Dial-a-bus services: Researchers investigate potential of algorithms
Whether you need to go to work, the train station, the doctor's, the grocery store, or you want to visit family or go on a trip – outside of cities, such trips are often made by private vehicle. This is because there is usually not enough demand for large buses that would run a fixed route to maintain an economical operation. This gap is filled by so-called dial-a-bus services such as the "VGI-Flexi" service offered by the Ingolstadt transport association (VGI), which is being scientifically supported by logistics expert Prof. Dr. Pirmin Fontaine from the Catholic University of Eichstätt-Ingolstadt (KU).
The research focus in this context is on options and mathematical tools for efficient and customer-friendly route planning of the dial-a-bus service. This is because, unlike conventional buses, on-call buses do not have a fixed schedule; the minibuses only travel when there are bookings. Fontaine holds the junior professorship of Operations Management at the KU Ingolstadt School of Management.
His subproject is part of a research consortium that also includes the Technische Hochschule Ingolstadt (THI) and the Artificial Intelligence Network Ingolstadt (AININ) in addition to the KU. The partners' common goal is to collaborate with VGI to strengthen local public transportation by using artificial intelligence. The overall "VGI newMIND" project is funded by the German Federal Ministry of Digital Affairs and Transport. The VGI's dial-a-bus pilot projects are among those funded.
In the case of VGI-Flexi, minibuses can be booked by app, phone, or online and then drive to a designated stop. In the transport area of Scheyern and Pfaffenhofen, 85 stops are available for this purpose. In turn, passengers can get off the bus at any address within the destination. The dial-a-bus service has been well received: Within the first month after the launch of the VGI-Flexi project in Scheyern, the service counted 1,494 passengers.
"A particular challenge when using demand-based bus systems lies in planning the bus routes. This has to be done within a narrow time slot between the latest possible incoming booking and the desired time for the pickup", explains Professor Fontaine. Customers of the VGI-Flexi program can book a trip between 60 minutes and 30 days in advance. If there is only one passenger, the route can take them directly to their destination, but if there are two, three or more passengers, the aim is to make as few detours as possible in order to travel quickly and economically. "The ideal situation is, of course, to pool customers with similar routes. But that is not always the case. This is where efficient algorithms offer potential for making trips as efficient as possible", says Fontaine. In another research focus, he is also looking into the potential of cargo bikes for urban transport of goods, which also raises the question of optimal tour design.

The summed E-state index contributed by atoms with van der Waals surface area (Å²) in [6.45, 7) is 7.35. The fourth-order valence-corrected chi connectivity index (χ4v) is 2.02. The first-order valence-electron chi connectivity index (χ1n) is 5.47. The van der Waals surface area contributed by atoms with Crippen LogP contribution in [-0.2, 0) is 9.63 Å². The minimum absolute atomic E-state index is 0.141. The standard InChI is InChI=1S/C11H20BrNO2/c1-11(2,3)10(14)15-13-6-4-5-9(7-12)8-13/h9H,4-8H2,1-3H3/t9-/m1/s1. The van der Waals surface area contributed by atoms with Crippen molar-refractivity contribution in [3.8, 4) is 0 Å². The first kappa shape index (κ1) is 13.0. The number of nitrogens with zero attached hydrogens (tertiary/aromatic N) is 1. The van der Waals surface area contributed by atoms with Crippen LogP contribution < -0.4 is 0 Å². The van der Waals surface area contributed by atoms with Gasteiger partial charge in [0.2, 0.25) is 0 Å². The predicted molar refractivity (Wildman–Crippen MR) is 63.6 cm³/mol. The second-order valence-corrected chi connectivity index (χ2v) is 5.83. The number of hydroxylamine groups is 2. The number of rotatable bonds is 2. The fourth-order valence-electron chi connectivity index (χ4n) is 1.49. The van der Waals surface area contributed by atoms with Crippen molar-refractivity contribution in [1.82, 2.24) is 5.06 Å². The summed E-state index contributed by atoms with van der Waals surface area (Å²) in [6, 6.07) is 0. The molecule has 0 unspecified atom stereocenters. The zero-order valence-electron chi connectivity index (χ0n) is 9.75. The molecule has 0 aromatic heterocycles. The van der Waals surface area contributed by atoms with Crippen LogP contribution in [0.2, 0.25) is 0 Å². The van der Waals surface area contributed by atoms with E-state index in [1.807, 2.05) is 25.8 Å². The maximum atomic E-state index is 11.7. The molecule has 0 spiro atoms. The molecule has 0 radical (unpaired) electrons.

For dial-a-bus services, as Fontaine explains, it is possible to look at different scenarios determining which factors need to be adjusted in order have an influence on cost efficiency, maximum utilization of the buses or the service level for passengers. What advantage would there be, for example, if the system knew customer requests one day ahead, if possible? Would it be easier to plan the routes if flexible passengers agreed to be picked up ten minutes early or later? The results of such investigations could contribute to linking the attractiveness of such services to factors such as cost efficiency and a resource-friendly operation. Fontaine is convinced: “Public transport can make a major contribution to climate protection and a sustainable transformation of the transport sector.”
In addition, research projects from the USA on comparable services show that dial-a-bus services also have a social component. For passengers in Atlanta, Georgia, who cannot afford their own car, dial-a-bus services provide an opportunity to participate in urban mobility regardless. There, however, the researchers focused on the integration of on-demand services with regular bus routes that cover longer distances.
Prof. Dr. Pirmin Fontaine (Assistant Professorship of Operations Management; firstname.lastname@example.org; http://www.ku.de/wfi/om